The latest iteration of the turbine-single Pilatus, which received FAA and EASA certification in March 2008, has two big improvements that are split by the firewall. Up front, improvements in the 1,200 shp Pratt & Whitney PT6A-67P include the single-crystal blades and a new compressor design. Power upgrades make for faster climb and more stamina in fast-cruise power settings. Running off the back of the P&W powerplant are two monster 300-amp generators that ensure full electrical power and redundancy. These big dynamos are cooled and exhausted through special ductwork that ends in a tiny grill on the lower left side of the cowl, the only external clue that this is the newest PC-12.
Cessna Aircraft Company will offer Garmin’s G1000 Synthetic Vision Technology (SVT) on all its G1000-equipped aircraft. The Citation Mustang will be the first bizjet to integrate Garmin’s SVT, and Cessna expects to offer SVT on the Caravan family and all Cessna single-engine piston aircraft in the future. In most cases, SVT will be available for retrofit in earlier-production, G1000-equipped Cessnas.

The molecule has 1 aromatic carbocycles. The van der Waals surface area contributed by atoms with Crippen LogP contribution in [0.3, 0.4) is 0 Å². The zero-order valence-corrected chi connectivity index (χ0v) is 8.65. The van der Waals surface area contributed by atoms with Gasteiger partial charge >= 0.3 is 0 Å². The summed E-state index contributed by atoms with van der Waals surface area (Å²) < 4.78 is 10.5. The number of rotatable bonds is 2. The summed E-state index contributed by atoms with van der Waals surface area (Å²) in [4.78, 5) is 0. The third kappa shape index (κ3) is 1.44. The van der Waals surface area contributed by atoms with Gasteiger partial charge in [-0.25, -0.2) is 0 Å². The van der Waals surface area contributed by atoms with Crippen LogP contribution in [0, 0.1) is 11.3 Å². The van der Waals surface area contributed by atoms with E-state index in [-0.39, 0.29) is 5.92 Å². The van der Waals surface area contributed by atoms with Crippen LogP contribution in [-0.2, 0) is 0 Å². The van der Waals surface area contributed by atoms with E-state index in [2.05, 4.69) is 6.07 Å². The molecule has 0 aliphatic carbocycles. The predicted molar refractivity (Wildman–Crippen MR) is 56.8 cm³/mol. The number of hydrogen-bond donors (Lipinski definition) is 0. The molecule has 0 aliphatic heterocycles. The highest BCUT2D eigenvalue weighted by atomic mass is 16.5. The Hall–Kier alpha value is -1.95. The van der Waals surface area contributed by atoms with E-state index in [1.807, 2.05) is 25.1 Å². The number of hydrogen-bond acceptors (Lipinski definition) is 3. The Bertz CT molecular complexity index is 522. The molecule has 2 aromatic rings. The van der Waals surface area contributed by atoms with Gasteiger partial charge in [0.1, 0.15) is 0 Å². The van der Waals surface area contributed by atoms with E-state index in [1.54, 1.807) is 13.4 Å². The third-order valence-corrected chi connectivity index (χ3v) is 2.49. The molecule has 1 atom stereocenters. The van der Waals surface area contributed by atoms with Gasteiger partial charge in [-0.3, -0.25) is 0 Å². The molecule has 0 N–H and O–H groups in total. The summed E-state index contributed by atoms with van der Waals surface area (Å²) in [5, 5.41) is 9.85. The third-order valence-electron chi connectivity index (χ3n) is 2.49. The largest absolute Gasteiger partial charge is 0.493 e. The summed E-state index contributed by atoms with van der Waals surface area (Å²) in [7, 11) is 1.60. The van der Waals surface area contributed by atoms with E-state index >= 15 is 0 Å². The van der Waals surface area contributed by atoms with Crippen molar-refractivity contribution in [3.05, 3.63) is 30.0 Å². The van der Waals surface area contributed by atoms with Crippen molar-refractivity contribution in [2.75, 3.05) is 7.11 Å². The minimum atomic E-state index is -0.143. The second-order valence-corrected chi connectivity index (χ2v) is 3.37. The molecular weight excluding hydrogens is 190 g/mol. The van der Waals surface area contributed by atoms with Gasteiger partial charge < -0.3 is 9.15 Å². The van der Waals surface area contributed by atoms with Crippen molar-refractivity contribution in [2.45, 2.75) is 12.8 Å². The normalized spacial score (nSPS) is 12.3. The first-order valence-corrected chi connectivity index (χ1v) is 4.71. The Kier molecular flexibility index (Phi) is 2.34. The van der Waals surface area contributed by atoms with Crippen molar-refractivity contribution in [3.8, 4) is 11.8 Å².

The General Aviation Manufacturers Association (GAMA) announced that the 2007 year-end shipment figures for the general aviation industry have led to another record high in industry billings. At the organization’s Annual Industry Review and Market Outlook Briefing, GAMA Chairman and Cirrus Design CEO Alan Klapmeier reported that a strong worldwide market, especially outside of North America, was a driving factor for general aviation in 2007.
In early February 2008, Cessna finally admitted its big, big secret: The Model 850 will indeed go into production. Named “Columbus,” the largest-ever Citation was teased at NBAA in late 2006, refined for 2007 and slated for customer delivery in 2014.
Aviat Aircraft announced that the first Husky A-1C is on the flight line; it will be delivered to a buyer in Wichita, Kans. The new 200 hp model has strengthened main and tailwheel gear components and a total gross weight of 2,200 pounds. Other changes include a lowered angle of incidence for the horizontal stabilizer and a new tachometer.